February 9, 2013 at 9:36 AM
Saturday Memo: Lunar New Year … cocktail contest … home invasion
Year of the Snake: If you’re looking to celebrate the Lunar New Year, head to Hing Hay Park in Seattle’s Chinatown International District for dragon and lion dances, a food walk, a children’s costume parade and music. Festivities are from 11 a.m. until 4 p.m. today.
People born in the Year of the Snake — this year, 2001, 1989, ’77, ’65, ’53, ’41 — are described as intuitive, introspective and refined, according to Zodiac lore. (And no, there’s no mention of a propensity toward scaly skin or the desire to sun-bask.)
Cocktail contest means high-end liquor on the cheap: Cocktail aficionados should head to Belltown and Capitol Hill for a four-day cocktail extravaganza that starts today. Select bars are offering happy hour prices and special events, including a Brazilian Carnival themed party at Vessel tonight and a rum-tasting event at Rumba on Monday.
The featured event is “Speed Rack” — a contest to find the fastest female bartender in the Northwest — on Sunday at the Century Ballroom. Proceeds benefit breast cancer research.
Home invasion in North Seattle: On Friday afternoon, three masked men confronted a surprised homeowner when he returned home, tied him up and threatened to kill him while the burglars robbed the home of cash and other items. The homeowner, who was not injured, was able to free himself after the suspects fled on foot. Police are asking for tips on the identities or whereabouts of the suspects.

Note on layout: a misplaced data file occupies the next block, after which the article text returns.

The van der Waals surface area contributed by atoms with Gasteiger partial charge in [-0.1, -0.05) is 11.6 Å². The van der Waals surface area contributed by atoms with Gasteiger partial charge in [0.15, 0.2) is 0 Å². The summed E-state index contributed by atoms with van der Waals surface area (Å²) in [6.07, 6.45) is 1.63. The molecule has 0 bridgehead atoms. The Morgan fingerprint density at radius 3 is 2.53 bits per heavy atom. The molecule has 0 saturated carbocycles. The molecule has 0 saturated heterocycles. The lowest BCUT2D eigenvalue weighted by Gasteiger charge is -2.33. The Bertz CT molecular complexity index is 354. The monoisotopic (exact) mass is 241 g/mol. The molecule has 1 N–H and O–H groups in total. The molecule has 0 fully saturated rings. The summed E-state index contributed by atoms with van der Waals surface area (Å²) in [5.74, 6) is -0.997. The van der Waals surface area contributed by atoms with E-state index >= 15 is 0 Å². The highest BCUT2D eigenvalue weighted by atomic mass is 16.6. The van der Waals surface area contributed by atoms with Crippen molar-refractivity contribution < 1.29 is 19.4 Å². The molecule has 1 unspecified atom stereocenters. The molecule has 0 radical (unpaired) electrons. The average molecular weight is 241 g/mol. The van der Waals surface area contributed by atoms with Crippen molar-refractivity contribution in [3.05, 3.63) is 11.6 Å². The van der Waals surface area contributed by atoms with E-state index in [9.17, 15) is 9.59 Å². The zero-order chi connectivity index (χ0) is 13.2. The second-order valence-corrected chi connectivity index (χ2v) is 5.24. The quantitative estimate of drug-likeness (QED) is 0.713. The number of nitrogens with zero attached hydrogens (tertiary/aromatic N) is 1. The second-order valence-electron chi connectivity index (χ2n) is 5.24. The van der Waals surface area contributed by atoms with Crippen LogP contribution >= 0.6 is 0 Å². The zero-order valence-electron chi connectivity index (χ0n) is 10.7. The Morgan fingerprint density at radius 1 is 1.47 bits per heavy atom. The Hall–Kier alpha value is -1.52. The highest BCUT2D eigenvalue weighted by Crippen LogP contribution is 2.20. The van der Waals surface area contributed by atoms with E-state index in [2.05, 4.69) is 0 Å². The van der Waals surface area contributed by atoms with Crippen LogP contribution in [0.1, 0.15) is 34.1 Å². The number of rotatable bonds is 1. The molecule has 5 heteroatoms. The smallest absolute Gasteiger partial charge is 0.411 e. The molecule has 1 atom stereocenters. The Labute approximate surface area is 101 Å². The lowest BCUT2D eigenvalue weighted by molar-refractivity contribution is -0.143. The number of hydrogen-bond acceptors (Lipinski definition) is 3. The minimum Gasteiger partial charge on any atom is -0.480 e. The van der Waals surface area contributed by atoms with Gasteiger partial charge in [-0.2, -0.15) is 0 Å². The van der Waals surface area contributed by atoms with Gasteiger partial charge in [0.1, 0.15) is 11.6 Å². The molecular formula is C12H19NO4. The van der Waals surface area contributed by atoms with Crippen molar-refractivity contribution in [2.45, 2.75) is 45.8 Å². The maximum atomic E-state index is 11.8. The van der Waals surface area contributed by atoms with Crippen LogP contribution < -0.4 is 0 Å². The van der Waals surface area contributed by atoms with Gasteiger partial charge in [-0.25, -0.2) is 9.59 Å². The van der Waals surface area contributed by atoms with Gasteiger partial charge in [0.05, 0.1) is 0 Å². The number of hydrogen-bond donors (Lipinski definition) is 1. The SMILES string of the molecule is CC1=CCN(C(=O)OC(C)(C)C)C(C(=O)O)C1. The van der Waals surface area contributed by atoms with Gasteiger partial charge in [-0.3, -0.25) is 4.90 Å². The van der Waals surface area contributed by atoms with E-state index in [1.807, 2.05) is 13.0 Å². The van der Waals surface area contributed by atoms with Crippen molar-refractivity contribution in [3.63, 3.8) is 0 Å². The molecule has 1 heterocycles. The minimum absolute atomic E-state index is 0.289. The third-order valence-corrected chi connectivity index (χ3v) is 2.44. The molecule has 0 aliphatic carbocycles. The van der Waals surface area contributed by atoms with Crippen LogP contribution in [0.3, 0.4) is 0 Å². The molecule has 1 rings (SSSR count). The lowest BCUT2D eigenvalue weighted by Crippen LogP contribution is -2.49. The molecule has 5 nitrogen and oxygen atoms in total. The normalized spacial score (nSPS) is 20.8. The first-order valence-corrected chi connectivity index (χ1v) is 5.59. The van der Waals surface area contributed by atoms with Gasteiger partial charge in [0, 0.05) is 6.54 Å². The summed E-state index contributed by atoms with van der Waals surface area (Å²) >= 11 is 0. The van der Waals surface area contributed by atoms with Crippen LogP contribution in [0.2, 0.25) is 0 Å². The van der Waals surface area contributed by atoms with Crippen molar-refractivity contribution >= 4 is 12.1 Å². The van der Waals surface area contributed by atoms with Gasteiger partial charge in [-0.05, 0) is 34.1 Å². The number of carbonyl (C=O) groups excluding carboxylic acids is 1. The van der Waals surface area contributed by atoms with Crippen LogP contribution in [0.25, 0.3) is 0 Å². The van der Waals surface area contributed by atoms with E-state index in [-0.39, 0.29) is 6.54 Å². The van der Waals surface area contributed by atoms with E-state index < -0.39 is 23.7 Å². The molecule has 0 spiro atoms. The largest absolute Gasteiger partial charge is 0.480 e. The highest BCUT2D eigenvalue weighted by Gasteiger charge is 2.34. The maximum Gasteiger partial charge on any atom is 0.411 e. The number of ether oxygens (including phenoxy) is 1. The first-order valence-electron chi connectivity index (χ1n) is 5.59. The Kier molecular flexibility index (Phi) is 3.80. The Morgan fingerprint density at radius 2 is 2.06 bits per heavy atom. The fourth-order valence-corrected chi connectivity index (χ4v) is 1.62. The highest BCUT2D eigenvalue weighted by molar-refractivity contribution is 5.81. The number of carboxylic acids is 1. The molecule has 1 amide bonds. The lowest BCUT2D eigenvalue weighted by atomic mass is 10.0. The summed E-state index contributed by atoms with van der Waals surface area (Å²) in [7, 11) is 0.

Most-read stories this morning on seattletimes.com:
- Hunt for ex-officer centers in snowy CA mountains
- Ballard crossing guard hit in same place where daughter was struck in 2001
- Seattle’s new elementaries would be among state’s biggest, most expensive
- Review: Microsoft’s Surface Pro | Brier Dudley’s Blog
- Behemoth storm drops 2 feet of snow on Northeast
About The Today File
The Today File is a general news blog featuring real-time coverage of Seattle and the Northwest. It is reported by the news staff of The Seattle Times and edited by Assistant Metro Editor Nick Provenza.
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